Germany Might Join the F-35 Program
Officials in Berlin ask for more information on the Joint Strike Fighter as they try to replace their aging Tornado multi-role jets.
The German Air Force is reportedly looking for additional information about Lockheed Martin’s F-35 Joint Strike Fighter as it moves ahead with plans to replace its aging Panavia Tornado multi-role combat aircraft no later than 2035. The stealthy F-35 would be just one of multiple options Germany might consider as it looks to modernize its military in general.
In May 2017, Germany’s air arm, also known as the Luftwaffe, asked the U.S. military for classified data on the Joint Strike Fighter, according to a report by Reuters. The letter highlighted the fact that German government and military officials had not yet decided on any particular plan to buy new warplanes of any kind.
Instead, the country’s Federal Ministry of Defense would "an in-depth evaluation of market available solutions, including the F-35, later this year," according to the document, which Reuters said it had reviewed. As such, “in order to understand [the] F-35's cutting-edge technologies, the German Air Force is requesting a classified brief of the F-35's capabilities in general and especially concerning sensor suites, information management and operational capabilities.”
Defense contractor Lockheed Martin already has a dozen international partners signed up to the Joint Strike Fighter program, not including the primary customer, the United States. If Germany ever decided to go ahead and purchase the F-35, they would find themselves in the company of their NATO allies in Belgium, Canada, Denmark, Italy, the Netherlands, Norway, Turkey, and the United Kingdom.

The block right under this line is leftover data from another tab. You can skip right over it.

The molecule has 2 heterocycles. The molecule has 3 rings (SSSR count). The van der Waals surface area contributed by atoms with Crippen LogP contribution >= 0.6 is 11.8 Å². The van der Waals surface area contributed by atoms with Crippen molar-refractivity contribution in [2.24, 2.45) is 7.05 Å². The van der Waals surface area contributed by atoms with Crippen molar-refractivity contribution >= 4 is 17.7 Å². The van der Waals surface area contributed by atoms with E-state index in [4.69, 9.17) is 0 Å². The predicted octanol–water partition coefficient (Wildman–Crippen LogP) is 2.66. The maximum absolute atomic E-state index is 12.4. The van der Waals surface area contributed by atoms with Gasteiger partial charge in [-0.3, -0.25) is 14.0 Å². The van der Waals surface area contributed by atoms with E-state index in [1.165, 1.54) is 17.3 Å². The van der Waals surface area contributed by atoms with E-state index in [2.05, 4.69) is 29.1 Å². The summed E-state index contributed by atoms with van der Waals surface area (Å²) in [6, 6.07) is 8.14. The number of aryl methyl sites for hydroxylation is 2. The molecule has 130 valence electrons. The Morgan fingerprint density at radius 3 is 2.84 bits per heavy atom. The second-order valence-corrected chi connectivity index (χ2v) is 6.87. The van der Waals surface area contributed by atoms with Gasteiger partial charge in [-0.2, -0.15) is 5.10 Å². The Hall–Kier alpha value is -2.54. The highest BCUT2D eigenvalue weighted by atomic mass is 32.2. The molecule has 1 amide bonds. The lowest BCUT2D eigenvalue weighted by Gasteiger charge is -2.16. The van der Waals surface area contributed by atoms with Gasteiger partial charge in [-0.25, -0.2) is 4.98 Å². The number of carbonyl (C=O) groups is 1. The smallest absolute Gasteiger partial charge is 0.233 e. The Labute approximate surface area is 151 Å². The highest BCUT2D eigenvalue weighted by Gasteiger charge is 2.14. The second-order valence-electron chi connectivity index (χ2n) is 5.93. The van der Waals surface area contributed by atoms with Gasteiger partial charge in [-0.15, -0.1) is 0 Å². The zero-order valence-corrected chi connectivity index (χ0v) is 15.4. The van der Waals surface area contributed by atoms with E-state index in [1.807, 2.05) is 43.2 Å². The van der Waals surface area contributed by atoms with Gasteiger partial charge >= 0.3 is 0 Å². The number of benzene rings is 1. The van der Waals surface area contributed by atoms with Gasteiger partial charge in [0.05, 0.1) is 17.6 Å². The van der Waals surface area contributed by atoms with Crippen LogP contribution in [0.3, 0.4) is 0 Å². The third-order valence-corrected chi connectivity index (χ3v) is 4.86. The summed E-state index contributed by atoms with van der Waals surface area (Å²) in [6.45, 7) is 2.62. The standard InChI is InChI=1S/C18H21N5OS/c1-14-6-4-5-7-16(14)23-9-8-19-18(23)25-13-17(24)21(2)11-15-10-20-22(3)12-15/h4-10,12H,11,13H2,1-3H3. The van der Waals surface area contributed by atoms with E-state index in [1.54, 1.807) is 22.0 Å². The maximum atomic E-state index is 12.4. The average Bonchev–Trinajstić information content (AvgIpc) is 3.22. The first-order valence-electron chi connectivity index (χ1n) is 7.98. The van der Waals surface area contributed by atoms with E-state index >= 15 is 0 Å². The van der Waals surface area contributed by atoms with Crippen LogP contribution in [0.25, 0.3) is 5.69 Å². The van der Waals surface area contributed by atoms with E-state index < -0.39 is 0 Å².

This would be an important consideration for Germany, as it would ease logistical concerns and improve the ability for its aircraft to operate with other members of the alliance. As part of the larger F-35 project, Lockheed Martin is working with the Netherlands and Italy in particular to build significant infrastructure within Europe to support the jets.
In October 2015, Dutch authorities announced that they would set up an engine test and maintenance facility , valued at between $90 and $100 million, to service its own future Joint Strike Fighters, as well as aircraft from Italy. Italy itself had previously arranged to operate the only final assembly and checkout facility, or FACO, on the continent. The first Italian F-35A rolled out of the plant in Cameri, Italy, in March 2015. The facility will also finish putting together Italian F-35B and Dutch F-35A aircraft, and could potentially do so for other future European partners.